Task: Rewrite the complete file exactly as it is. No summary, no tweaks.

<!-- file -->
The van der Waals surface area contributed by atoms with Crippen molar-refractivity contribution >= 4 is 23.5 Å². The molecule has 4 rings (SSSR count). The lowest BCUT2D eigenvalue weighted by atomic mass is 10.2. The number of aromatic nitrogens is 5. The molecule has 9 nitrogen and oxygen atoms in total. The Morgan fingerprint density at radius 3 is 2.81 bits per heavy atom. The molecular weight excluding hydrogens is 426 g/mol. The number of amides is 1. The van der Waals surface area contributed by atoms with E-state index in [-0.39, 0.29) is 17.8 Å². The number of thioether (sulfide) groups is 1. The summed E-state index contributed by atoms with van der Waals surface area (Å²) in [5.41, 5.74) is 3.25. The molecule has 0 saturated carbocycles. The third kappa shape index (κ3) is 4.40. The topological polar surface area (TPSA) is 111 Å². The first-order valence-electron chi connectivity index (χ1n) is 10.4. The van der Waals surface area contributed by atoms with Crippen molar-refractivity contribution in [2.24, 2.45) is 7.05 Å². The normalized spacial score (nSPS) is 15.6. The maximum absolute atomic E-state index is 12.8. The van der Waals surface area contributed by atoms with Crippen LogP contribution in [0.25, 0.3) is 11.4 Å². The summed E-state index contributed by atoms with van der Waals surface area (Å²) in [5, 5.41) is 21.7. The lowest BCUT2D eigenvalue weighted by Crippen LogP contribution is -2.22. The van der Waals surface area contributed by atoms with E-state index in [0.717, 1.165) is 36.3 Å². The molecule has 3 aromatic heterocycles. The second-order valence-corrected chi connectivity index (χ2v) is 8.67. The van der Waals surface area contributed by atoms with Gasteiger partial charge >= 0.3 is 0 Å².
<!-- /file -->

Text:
The van der Waals surface area contributed by atoms with Crippen molar-refractivity contribution >= 4 is 23.5 Å². The molecule has 4 rings (SSSR count). The lowest BCUT2D eigenvalue weighted by atomic mass is 10.2. The number of aromatic nitrogens is 5. The molecule has 9 nitrogen and oxygen atoms in total. The Morgan fingerprint density at radius 3 is 2.81 bits per heavy atom. The molecular weight excluding hydrogens is 426 g/mol. The number of amides is 1. The van der Waals surface area contributed by atoms with E-state index in [-0.39, 0.29) is 17.8 Å². The number of thioether (sulfide) groups is 1. The summed E-state index contributed by atoms with van der Waals surface area (Å²) in [5.41, 5.74) is 3.25. The molecule has 0 saturated carbocycles. The third kappa shape index (κ3) is 4.40. The topological polar surface area (TPSA) is 111 Å². The first-order valence-electron chi connectivity index (χ1n) is 10.4. The van der Waals surface area contributed by atoms with Crippen molar-refractivity contribution in [2.24, 2.45) is 7.05 Å². The normalized spacial score (nSPS) is 15.6. The maximum absolute atomic E-state index is 12.8. The van der Waals surface area contributed by atoms with Crippen LogP contribution in [0.25, 0.3) is 11.4 Å². The summed E-state index contributed by atoms with van der Waals surface area (Å²) in [5, 5.41) is 21.7. The lowest BCUT2D eigenvalue weighted by Crippen LogP contribution is -2.22. The van der Waals surface area contributed by atoms with E-state index in [0.717, 1.165) is 36.3 Å². The molecule has 3 aromatic heterocycles. The second-order valence-corrected chi connectivity index (χ2v) is 8.67. The van der Waals surface area contributed by atoms with Gasteiger partial charge >= 0.3 is 0 Å².